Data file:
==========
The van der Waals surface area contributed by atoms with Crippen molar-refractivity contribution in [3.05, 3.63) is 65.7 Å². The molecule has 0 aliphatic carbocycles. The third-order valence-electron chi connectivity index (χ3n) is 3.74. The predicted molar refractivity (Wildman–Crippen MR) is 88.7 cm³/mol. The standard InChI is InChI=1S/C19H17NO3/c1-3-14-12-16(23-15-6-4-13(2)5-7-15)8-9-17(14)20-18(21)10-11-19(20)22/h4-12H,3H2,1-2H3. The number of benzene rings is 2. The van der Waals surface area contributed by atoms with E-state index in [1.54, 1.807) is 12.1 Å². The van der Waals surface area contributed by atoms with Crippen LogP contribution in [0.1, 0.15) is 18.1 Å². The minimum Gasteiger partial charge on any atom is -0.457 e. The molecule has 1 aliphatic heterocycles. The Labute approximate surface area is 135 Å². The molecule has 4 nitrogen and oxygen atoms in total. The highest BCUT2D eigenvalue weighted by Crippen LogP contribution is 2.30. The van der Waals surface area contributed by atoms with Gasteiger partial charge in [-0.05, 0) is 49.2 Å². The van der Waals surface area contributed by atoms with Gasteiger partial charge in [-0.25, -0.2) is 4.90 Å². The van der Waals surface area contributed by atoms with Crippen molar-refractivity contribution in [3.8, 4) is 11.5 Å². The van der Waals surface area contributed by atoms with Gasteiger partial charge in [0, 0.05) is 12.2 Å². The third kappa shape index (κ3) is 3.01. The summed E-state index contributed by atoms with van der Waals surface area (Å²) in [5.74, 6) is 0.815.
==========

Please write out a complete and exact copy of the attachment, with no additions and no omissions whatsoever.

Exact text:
The van der Waals surface area contributed by atoms with Crippen molar-refractivity contribution in [3.05, 3.63) is 65.7 Å². The molecule has 0 aliphatic carbocycles. The third-order valence-electron chi connectivity index (χ3n) is 3.74. The predicted molar refractivity (Wildman–Crippen MR) is 88.7 cm³/mol. The standard InChI is InChI=1S/C19H17NO3/c1-3-14-12-16(23-15-6-4-13(2)5-7-15)8-9-17(14)20-18(21)10-11-19(20)22/h4-12H,3H2,1-2H3. The number of benzene rings is 2. The van der Waals surface area contributed by atoms with E-state index in [1.54, 1.807) is 12.1 Å². The van der Waals surface area contributed by atoms with Crippen LogP contribution in [0.1, 0.15) is 18.1 Å². The minimum Gasteiger partial charge on any atom is -0.457 e. The molecule has 1 aliphatic heterocycles. The Labute approximate surface area is 135 Å². The molecule has 4 nitrogen and oxygen atoms in total. The highest BCUT2D eigenvalue weighted by Crippen LogP contribution is 2.30. The van der Waals surface area contributed by atoms with Gasteiger partial charge in [-0.05, 0) is 49.2 Å². The van der Waals surface area contributed by atoms with Gasteiger partial charge in [-0.25, -0.2) is 4.90 Å². The van der Waals surface area contributed by atoms with Crippen molar-refractivity contribution in [3.8, 4) is 11.5 Å². The van der Waals surface area contributed by atoms with Gasteiger partial charge in [0, 0.05) is 12.2 Å². The third kappa shape index (κ3) is 3.01. The summed E-state index contributed by atoms with van der Waals surface area (Å²) in [5.74, 6) is 0.815.